To further explore the impact of insurance benefit design on the delivery of high-value care for the cardiovascular patient, the American College of Cardiology convened a multi-stakeholder summit in Washington, DC, in December 2019. Participants included leaders in health policy, clinical research and practice, managed care, patient advocacy, self-funded employer plans, industry, and data science. Focused on patients with atherosclerotic cardiovascular disease (ASCVD) and multiple comorbidities, the meeting sought to better understand how financial challenges associated with optimal treatment could best be overcome. The summit was divided into 3 sessions: the current state, the importance of data and informatics, and innovative plan designs.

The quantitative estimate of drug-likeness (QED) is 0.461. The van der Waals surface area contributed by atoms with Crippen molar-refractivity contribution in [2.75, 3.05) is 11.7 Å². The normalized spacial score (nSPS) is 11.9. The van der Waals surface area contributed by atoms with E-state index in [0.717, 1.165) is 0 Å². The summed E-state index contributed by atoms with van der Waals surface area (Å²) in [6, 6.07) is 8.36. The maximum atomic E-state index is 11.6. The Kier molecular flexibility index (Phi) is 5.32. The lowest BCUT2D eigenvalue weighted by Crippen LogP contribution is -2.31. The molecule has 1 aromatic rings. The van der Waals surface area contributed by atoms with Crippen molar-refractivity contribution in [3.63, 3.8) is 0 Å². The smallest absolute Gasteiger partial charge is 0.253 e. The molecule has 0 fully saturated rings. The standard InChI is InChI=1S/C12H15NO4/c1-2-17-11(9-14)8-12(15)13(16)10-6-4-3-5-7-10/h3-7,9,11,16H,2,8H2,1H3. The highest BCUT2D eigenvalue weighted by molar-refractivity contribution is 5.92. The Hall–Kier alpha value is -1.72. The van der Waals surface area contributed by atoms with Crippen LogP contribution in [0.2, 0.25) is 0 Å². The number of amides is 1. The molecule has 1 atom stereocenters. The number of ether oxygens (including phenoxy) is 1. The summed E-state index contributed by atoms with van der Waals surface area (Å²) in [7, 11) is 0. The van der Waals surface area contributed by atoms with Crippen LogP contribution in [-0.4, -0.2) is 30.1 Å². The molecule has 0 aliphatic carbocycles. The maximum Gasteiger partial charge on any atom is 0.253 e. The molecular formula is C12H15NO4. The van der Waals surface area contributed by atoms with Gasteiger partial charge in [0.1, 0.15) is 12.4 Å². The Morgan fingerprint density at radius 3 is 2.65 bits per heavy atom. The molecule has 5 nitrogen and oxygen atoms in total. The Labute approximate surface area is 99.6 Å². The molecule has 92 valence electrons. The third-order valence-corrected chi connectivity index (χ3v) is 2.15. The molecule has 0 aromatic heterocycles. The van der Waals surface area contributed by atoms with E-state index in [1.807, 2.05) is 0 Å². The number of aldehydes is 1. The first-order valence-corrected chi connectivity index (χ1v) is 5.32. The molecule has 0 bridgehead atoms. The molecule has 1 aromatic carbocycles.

While many insured patients with ASCVD are ostensibly “covered,” they often face high out-of-pocket costs, partly to ensure that they have “skin in the game.” An unintended consequence of this cost-sharing is that it indiscriminately limits use of all clinical services, including those that are both high-value and low-value. Beyond some preventive services, which are often exempt from deductibles, copays, and coinsurance, current health plan designs do not provide similar access to many of the evidence-based therapies known to reduce the risk of adverse cardiovascular events. Even for patients at highest risk, where use is likely to be most impactful, these therapies paradoxically remain subject to traditional non–value-based plan designs. As such, it is not the least bit surprising that patient adherence to recommended treatments is compromised and the promise of high-value care is lost for those who need it most.